In response to the slowing momentum in the economy, the PBOC has been cutting interest rates and easing monetary policy, at a time when the rest of the world is looking to hike. China has elevated inflation but in times past have prioritised growth over cooling prices, meaning the PBOC has scope to act and support the economy.
Why has the yuan traded sideways?
The sideways price action noted on the USD/CNH results from an even balance of bullish and bearish factors in combination with its non-free-floating nature, pegged vs the US dollar.
Chinese authorities have allowed the yuan to stay relatively strong for now but a changing economic situation can easily change that.
What’s next for the USD/CNH exchange rate?
The bearish case
USD/CNH has shrugged off negative sentiment surrounding the Chinese economy. Even as concerns swirled over the health of the Chinese economy the yuan strengthened 1.6% against the US dollar in the last six months of 2021. With the slowdown in China taking place now, there is no sign that the currency market is pricing it in, suggesting it could be short-lived.
Even amid a slowing economy, the Chinese yuan can stay strong supported by its massive current account surplus. Chinese exports jumped 30% across 2021 to $3.36 trillion thanks to booming global demand amid the pandemic’s shift to goods from services. Surging exports helped the trade surplus reach a record high. A trade surplus represents a net inflow of the domestic currency from abroad. High demand for goods equates to high demand for the currency. In addition to the record trade surplus, continued foreign buying of Chinese assets, particularly RMB bonds could have helped towards the strong performance of the currency.
While a very dovish monetary policy could detract carry traders from holding the yuan, for now the nominal yield on yuan-based debt is higher than elsewhere in the world. That means the easing measures brought in by the central bank could support economic recovery, lifting risk sentiment and sparking demand for the currency.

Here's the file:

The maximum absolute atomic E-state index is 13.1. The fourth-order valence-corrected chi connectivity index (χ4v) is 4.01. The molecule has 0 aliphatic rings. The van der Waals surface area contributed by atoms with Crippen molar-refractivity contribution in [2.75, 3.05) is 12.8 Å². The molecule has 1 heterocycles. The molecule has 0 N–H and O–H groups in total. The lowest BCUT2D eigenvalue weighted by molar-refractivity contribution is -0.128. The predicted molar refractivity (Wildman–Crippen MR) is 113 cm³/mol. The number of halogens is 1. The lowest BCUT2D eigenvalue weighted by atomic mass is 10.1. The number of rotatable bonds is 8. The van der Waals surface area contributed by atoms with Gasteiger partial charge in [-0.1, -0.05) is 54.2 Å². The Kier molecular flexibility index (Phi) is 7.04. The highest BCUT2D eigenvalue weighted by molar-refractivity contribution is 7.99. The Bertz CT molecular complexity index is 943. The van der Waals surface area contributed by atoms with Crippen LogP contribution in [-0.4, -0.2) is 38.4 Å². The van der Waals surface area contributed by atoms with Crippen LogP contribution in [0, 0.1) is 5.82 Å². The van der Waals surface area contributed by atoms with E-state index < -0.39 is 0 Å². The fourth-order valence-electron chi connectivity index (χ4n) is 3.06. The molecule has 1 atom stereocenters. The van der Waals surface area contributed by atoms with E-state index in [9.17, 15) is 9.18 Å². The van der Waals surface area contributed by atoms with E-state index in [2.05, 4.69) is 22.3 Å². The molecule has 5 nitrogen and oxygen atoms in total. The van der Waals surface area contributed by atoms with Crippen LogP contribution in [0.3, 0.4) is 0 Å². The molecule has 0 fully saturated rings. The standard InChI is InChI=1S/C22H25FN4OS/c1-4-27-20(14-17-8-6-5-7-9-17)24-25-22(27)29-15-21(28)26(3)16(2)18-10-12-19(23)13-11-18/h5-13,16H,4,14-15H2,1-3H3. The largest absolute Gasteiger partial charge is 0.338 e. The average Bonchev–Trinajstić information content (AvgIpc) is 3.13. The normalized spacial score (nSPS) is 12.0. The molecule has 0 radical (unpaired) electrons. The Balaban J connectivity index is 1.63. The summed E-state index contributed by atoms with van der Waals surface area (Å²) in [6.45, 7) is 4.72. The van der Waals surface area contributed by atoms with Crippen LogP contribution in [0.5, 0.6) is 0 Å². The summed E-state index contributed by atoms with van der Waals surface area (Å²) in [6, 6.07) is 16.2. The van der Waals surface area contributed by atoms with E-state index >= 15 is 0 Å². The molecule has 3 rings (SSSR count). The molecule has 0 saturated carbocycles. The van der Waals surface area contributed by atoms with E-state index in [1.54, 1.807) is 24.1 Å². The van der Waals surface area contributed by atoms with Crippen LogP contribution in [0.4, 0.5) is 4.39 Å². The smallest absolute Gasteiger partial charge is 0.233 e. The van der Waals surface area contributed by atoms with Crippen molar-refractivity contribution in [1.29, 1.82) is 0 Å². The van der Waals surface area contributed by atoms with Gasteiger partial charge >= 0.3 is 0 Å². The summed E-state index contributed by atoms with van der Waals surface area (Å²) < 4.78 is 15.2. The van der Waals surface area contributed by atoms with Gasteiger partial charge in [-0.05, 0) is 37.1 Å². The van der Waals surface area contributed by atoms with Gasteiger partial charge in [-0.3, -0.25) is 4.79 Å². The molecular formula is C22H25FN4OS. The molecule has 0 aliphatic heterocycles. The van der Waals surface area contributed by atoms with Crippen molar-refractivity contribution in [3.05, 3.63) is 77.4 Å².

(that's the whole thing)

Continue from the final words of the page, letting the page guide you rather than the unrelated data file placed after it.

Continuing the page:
Another outside possibility that could benefit the yuan is the removal of some US tariffs on Chinese goods.
The bullish case
The PBOC is adopting a supportive monetary policy and cutting interest rates in sharp contrast to the increasingly more hawkish Fed.
Whilst the PBOC is considering further rate cuts across the rest of the year, the Fed is expected to start hiking rates in March, with potentially four to five interest rate rises planned across the year. The latest Fed meeting at the end of January was more hawkish than expected and prompted fears of an overly aggressive Fed sending the US dollar index to a 19-month high.
The clear divergence in monetary policy would typically favour USD/CNH bulls.
The resilience of the yuan appears almost counterintuitive given the macro picture. Slowing Chinese growth, regulatory crackdowns, fears over the health of the property sector and central bank divergence. These factors point to USD/CNH strengthening. Yet the pair trades within a sideways channel around three and a half year lows. Surging exports, a record trade surplus, hopes of trade tariffs being removed, in addition to hopes of solid growth amid PBOC easing are keeping the yuan strong.